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  1. When Earth-skimming tau neutrinos interact within the Earth, they generate upgoing tau leptons that can decay in the atmosphere, forming extensive air showers. The Beamforming Elevated Array for COsmic Neutrinos (BEACON) is a novel detector concept that utilizes a radio interferometer atop a mountain to search for the radio emission due to these extensive air showers. The prototype, located at the White Mountain Research Station in California, consists of 4 crossed-dipole antennas operating in the 30-80 MHz range and uses a directional interferometric trigger for reduced thresholds and background rejection. The prototype will first be used to detect down-going cosmic rays to validate the detector model. A Monte-Carlo simulation was developed to predict the acceptance of the prototype to cosmic rays, as well as the expected rate of detection. In this simulation, cosmic ray induced air showers with random properties are generated in an area around the prototype array. It is then determined if a given shower triggers the array using radio emission simulations from ZHAireS and antenna modelling from XFdtd. Here, we present the methodology and results of this simulation.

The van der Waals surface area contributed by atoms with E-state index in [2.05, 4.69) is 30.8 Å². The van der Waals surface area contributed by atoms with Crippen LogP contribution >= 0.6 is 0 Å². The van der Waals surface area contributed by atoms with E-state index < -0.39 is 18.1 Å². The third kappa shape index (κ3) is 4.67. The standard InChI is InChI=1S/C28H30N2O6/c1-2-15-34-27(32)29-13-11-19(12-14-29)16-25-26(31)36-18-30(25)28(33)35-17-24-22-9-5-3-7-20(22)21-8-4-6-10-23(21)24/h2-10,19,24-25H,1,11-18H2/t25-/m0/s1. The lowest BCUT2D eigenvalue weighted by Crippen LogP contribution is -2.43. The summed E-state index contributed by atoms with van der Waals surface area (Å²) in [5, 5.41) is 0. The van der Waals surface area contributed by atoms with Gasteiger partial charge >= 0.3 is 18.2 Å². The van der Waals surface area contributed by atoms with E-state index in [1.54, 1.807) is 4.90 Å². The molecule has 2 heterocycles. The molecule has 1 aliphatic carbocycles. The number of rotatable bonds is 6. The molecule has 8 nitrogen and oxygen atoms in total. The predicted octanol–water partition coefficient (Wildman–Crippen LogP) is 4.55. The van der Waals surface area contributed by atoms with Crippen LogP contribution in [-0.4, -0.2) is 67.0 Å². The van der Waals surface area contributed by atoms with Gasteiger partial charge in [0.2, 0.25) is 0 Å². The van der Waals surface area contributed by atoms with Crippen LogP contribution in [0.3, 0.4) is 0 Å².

Free, publicly-accessible full text available March 18, 2023
  2. Abstract Over the last 25 years, radiowave detection of neutrino-generated signals, using cold polar ice as the neutrino target, has emerged as perhaps the most promising technique for detection of extragalactic ultra-high energy neutrinos (corresponding to neutrino energies in excess of 0.01 Joules, or 10 17 electron volts). During the summer of 2021 and in tandem with the initial deployment of the Radio Neutrino Observatory in Greenland (RNO-G), we conducted radioglaciological measurements at Summit Station, Greenland to refine our understanding of the ice target. We report the result of one such measurement, the radio-frequency electric field attenuation length $L_\alpha$ . We find an approximately linear dependence of $L_\alpha$ on frequency with the best fit of the average field attenuation for the upper 1500 m of ice: $\langle L_\alpha \rangle = ( ( 1154 \pm 121) - ( 0.81 \pm 0.14) \, ( \nu /{\rm MHz}) ) \,{\rm m}$ for frequencies ν ∈ [145 − 350] MHz.
    Free, publicly-accessible full text available May 30, 2023
  3. Free, publicly-accessible full text available June 1, 2023